Stoke & Staffordshire

'Plastic' diamond goes on display for Queen's jubilee

Plastic diamond
Image caption Cranes were use to lower the 'plastic diamond' onto its stand in Uttoxeter town centre

A huge model diamond made out of transparent plastic balls is to be unveiled on Saturday to "scientifically celebrate" the Queen's Diamond Jubilee.

The statue which represents the stone's molecular structure is to go on show in Uttoxeter in Staffordshire.

It has been built by Keele University, local schoolchildren and volunteers who stuck 35,990 balls together.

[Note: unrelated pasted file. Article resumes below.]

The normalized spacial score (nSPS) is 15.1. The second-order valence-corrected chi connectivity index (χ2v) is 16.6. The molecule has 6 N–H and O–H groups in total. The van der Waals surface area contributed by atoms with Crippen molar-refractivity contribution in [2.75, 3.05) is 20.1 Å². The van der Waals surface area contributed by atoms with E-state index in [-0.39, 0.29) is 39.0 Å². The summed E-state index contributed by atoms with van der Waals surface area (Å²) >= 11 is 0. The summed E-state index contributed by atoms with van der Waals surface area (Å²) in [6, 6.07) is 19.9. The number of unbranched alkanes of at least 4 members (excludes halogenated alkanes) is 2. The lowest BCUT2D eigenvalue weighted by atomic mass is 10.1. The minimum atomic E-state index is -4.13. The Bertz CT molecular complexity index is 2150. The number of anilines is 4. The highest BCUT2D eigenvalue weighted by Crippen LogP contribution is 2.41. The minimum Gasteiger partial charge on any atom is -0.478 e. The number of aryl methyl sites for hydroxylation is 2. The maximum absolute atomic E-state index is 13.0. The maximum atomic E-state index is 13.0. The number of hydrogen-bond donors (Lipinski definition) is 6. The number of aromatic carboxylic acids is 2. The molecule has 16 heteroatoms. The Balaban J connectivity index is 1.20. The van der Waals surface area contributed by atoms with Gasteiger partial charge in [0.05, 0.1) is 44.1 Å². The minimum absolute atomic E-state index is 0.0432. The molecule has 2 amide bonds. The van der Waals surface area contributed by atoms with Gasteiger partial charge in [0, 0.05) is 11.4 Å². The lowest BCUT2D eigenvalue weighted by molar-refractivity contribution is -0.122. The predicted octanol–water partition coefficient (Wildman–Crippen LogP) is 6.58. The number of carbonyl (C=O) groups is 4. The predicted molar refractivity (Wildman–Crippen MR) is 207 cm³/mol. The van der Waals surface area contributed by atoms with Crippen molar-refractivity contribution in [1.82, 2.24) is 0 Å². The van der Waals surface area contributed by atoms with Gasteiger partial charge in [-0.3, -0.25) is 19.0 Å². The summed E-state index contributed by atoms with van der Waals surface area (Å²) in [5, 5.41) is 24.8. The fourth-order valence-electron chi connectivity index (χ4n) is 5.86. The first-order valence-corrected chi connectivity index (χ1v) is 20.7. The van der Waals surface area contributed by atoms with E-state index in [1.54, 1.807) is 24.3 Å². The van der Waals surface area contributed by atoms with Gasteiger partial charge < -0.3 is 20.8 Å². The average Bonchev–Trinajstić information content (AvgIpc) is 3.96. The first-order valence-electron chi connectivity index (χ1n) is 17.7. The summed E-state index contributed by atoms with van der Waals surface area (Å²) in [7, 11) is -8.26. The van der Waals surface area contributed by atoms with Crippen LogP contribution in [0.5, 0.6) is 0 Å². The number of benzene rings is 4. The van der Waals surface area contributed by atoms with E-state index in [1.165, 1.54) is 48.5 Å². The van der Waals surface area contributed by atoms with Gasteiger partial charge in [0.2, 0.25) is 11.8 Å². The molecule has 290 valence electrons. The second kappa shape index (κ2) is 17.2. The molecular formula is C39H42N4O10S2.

Team leader, Dr Graeme Jones said it represented "scientific advances" made since the Queen's coronation in 1952.

The sculpture is over 8ft (2.5m) high and 6ft (1.8m) wide and is an octahedral shape with a point at the top and bottom.

Dr Jones said as people walk around it, they can see a "kaleidoscopic effect."

He said: "The advances that have occurred during the Queen's reign have been breathtaking, from DNA to the Big Bang, the mobile phone to the internet - life in 2012 is light years different from that of 1952."

"Making this enormous model of diamond is a uniquely Uttoxeter way of celebrating the Jubilee and honouring the reign of Her Majesty."

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